bankruptcy

Philip Falcone’s LightSquared Inc. will probably be able to borrow $1 billion to finance its exit from bankruptcy as a standalone company, Credit Suisse Securities LLC said in a letter made public Friday. The Credit Suisse Group AG (CSGN) unit said it was confident it could arrange the proposed bankruptcy-exit loan as long as LightSquared, a wireless broadband provider, met conditions including obtaining the “cooperation of all parties-at-interest” in the reorganization and “all required regulatory approvals.” Philip Falcone’s LightSquared Inc. will probably be able to borrow $1 billion to finance its exit from bankruptcy as a standalone company, Credit Suisse Securities LLC said. [Bloomberg]


[via @joecheckler]

Yesterday afternoon, the SEC and the Department of Justice charged hedge fund manager, YouTube star, and prolific Tweeter Anthony Davian with fraud. Like any good alleged Ponzi schemer, Davian applied the “one pot of money” philosophy to his funds’ assets, and used investor cash to buy himself an Audi Q7 Prestige, build a palace the likes of which Akron, Ohio had never seen, and collect rare pens. As is typical in these kinds of cases, the benefit of hindsight allows those who witnessed the crime unfold in real time (clients, employees, etc) say “Well, of course it was a scam,” even if it wasn’t readily apparent at the time. Although not for a lack of trying on Davian’s part! Behold, the amazing list of red flags he dangled in people’s faces (uncovered by reporter Roddy Boyd), all but begging them to pause and say “Hey wait second, would a hedge fund manager running a legitimate and successful shop…” Read more »

  • 02 May 2013 at 12:09 PM

Lehman’s Bankruptcy Worked Out Well For Intel, Anyway

One possible reaction to Apple’s gigantic tax-optimized share repurchase program is to think that spending a lot of time fiddling with how to optimize your share repurchase program might mean you’re out of better ideas. You can ponder whether this Intel share repurchase trade described in a Lehman Brothers bankruptcy lawsuit filed yesterday supplies any evidence on that question. Intel decided to buy back $1bn of its stock in August and September of 2008, and rather than just buy it in the market it entered into a pretty fiddly forward contract with Lehman like so:1

  • Intel gives Lehman $1bn on August 29.
  • Lehman hands the $1bn back to Intel for safekeeping – it’s Lehman’s money, but Intel keeps it as collateral.
  • On September 29, Lehman gives Intel some shares, based on the average price of Intel stock from August 29 to September 26.2
  • The dollar amount of shares Intel buys is $1bn, if the average price is $21 or below, or $250mm, if the average price is $25 or above, or some amount linearly in between if the average price is between $21 and $25:

  • If the dollar amount Intel buys is less than $1 billion, Lehman gives back the extra money.
  • So in other words as the stock price goes up Intel buys fewer shares, and vice versa, which is kind of wrong-way for them3 but right-way for Lehman.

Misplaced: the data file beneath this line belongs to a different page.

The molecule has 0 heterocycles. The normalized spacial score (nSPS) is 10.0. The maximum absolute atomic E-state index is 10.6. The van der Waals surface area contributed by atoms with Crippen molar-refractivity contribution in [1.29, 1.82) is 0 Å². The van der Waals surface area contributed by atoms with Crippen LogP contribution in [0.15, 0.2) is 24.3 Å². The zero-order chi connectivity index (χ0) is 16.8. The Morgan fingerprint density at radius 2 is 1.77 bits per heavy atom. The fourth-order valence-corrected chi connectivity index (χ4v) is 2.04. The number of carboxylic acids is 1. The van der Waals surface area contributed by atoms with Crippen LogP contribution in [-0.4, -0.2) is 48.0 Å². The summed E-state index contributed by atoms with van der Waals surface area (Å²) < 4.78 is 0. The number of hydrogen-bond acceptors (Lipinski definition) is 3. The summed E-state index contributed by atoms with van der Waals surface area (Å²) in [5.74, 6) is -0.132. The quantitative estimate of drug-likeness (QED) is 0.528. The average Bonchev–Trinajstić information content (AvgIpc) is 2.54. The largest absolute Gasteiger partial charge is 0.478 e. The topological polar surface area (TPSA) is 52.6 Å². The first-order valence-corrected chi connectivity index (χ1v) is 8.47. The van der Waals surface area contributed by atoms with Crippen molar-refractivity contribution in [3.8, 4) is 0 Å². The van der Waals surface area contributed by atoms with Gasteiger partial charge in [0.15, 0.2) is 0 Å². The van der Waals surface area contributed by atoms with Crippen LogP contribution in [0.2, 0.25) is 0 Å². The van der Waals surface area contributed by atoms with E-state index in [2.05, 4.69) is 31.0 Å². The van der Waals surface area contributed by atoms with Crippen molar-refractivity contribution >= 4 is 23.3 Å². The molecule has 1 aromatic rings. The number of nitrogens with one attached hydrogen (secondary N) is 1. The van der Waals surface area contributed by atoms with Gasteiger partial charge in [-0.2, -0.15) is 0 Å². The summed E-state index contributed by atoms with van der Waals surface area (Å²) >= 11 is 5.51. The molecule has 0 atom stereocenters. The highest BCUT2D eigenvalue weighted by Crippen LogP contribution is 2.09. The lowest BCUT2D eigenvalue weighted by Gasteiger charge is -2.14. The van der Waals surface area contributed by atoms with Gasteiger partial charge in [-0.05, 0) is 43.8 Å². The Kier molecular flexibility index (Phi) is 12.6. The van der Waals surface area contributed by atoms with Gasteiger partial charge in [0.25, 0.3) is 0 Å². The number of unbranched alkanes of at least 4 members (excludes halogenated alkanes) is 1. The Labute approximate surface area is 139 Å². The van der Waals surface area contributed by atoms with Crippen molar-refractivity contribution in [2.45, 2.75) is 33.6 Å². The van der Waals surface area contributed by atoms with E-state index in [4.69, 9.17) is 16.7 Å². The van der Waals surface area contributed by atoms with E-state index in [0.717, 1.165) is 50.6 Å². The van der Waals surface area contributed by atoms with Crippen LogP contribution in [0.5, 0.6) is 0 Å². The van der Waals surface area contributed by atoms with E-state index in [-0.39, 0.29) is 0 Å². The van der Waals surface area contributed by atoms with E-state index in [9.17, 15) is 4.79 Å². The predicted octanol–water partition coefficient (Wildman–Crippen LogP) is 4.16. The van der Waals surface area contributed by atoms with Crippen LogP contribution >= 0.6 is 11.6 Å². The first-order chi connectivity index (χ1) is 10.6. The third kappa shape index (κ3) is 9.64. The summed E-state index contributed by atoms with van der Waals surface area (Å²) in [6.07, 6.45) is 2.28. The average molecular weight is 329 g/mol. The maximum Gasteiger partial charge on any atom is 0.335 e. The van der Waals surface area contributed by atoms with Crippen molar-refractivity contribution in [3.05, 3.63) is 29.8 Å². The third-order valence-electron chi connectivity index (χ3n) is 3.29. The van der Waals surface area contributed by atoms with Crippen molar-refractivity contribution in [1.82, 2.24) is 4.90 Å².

• In exchange for that risk Lehman agrees to give them a discount of 10.6 cents per share.4
  • The number of shares Intel buys is equal to the dollar amount divided by the average price minus 10.6 cents:

Read more »

Creditors of the former investment bank in the U.S. and Europe will get everything back. Creditors in Australia are not so lucky. Read more »

  • 30 Aug 2012 at 4:12 PM

Bonus Watch ’13: LightSquared

Harbinger Capital-backed LightSquared is a wireless venture that seeks to create “convenient connectivity for all.” Unfortunately, as the Wilbur Falcone fans among us know, it’s looking like it’ll be a dark day in hell before that happens, on account of bunch of forces working together to shut this thing down at every turn, including but not limited to the yachting community that claims GSP interference caused by LS will result in boats getting lost at sea; the National Oceanic Atmospheric Administration, which has said LightSquared “may degrade precision services that track hurricanes, guide farmers and help build flood defenses”; and the FAA, which recently put out a study estimating LS could “cost 794 lives in aviation accidents over 10 years with disruptions to satellite-aided navigation.” Also not helping is the fact that LightSquared filed for bankruptcy in May, the company is blowing through cash faster than Wilbur’s Studio 54 days, and senior executives won’t stop quitting. While some people might take stock of the situation and decide, at this point, to throw in the towel, Wilbur Falcone’s benefactor is not some people. He’s making this thing work if it’s the last thing he does. So, what now? Obviously a couple of miracle workers are going to be needed and the thing about miracle workers is that they don’t come cheap. Gotta spend money to make money. Read more »

LightSquared’s lenders says Philip Falcone’s Harbinger Capital Partners won’t hand over documents they are requesting as part of an investigation over whether they can pursue claims against Harbinger and the wireless satellite company. In a Tuesday filing with U.S. Bankruptcy Court in Manhattan, lawyers for a group of LightSquared lenders owed more than $1 billion said it “appears” LightSquared received “preferential” loans last summer without any investment by Harbinger, which owns most of LightSquared’s stock and has four of the company’s six board seats. The lender group says it has the right to subpoena Harbinger as part of its June agreement to allow LightSquared to use cash secured by its loans. But Harbinger, it says, has refused. “Harbinger’s basis for its blanket refusal is that ‘as these cases progress, it will become clear that sufficient value exists to pay all creditors in full under a Chapter 11 plan,’” said the lenders, whose loans are secured by all of LightSquared’s assets. [DowJones]